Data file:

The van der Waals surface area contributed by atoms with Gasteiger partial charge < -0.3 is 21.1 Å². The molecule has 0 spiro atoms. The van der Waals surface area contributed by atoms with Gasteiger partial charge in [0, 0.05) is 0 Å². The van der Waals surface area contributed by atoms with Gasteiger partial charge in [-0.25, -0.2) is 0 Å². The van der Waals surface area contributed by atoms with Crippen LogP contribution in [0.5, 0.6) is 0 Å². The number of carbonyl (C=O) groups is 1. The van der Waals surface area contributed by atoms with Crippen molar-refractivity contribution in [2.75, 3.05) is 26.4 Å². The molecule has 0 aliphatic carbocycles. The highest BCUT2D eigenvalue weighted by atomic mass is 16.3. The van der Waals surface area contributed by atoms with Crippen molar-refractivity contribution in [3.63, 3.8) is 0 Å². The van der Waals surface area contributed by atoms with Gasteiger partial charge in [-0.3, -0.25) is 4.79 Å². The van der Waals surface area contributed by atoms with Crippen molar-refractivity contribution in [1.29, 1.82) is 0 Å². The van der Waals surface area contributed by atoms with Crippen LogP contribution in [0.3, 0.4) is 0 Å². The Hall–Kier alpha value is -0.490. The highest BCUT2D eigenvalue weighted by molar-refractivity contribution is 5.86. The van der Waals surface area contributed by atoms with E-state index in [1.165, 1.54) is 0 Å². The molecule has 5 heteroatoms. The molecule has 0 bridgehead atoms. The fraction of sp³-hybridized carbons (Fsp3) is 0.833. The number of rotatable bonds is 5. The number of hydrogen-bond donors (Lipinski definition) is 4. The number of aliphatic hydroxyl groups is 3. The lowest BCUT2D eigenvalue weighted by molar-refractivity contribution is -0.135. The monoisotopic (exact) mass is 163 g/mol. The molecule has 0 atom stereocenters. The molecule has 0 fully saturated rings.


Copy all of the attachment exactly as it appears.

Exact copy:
The van der Waals surface area contributed by atoms with Gasteiger partial charge < -0.3 is 21.1 Å². The molecule has 0 spiro atoms. The van der Waals surface area contributed by atoms with Gasteiger partial charge in [0, 0.05) is 0 Å². The van der Waals surface area contributed by atoms with Gasteiger partial charge in [-0.25, -0.2) is 0 Å². The van der Waals surface area contributed by atoms with Crippen LogP contribution in [0.5, 0.6) is 0 Å². The number of carbonyl (C=O) groups is 1. The van der Waals surface area contributed by atoms with Crippen molar-refractivity contribution in [2.75, 3.05) is 26.4 Å². The molecule has 0 aliphatic carbocycles. The highest BCUT2D eigenvalue weighted by atomic mass is 16.3. The van der Waals surface area contributed by atoms with Crippen molar-refractivity contribution in [3.63, 3.8) is 0 Å². The van der Waals surface area contributed by atoms with Gasteiger partial charge in [-0.3, -0.25) is 4.79 Å². The van der Waals surface area contributed by atoms with Crippen molar-refractivity contribution in [1.29, 1.82) is 0 Å². The van der Waals surface area contributed by atoms with Crippen LogP contribution in [0.3, 0.4) is 0 Å². The Hall–Kier alpha value is -0.490. The highest BCUT2D eigenvalue weighted by molar-refractivity contribution is 5.86. The van der Waals surface area contributed by atoms with E-state index in [1.165, 1.54) is 0 Å². The molecule has 5 heteroatoms. The molecule has 0 bridgehead atoms. The fraction of sp³-hybridized carbons (Fsp3) is 0.833. The number of rotatable bonds is 5. The number of hydrogen-bond donors (Lipinski definition) is 4. The number of aliphatic hydroxyl groups is 3. The lowest BCUT2D eigenvalue weighted by molar-refractivity contribution is -0.135. The monoisotopic (exact) mass is 163 g/mol. The molecule has 0 atom stereocenters. The molecule has 0 fully saturated rings.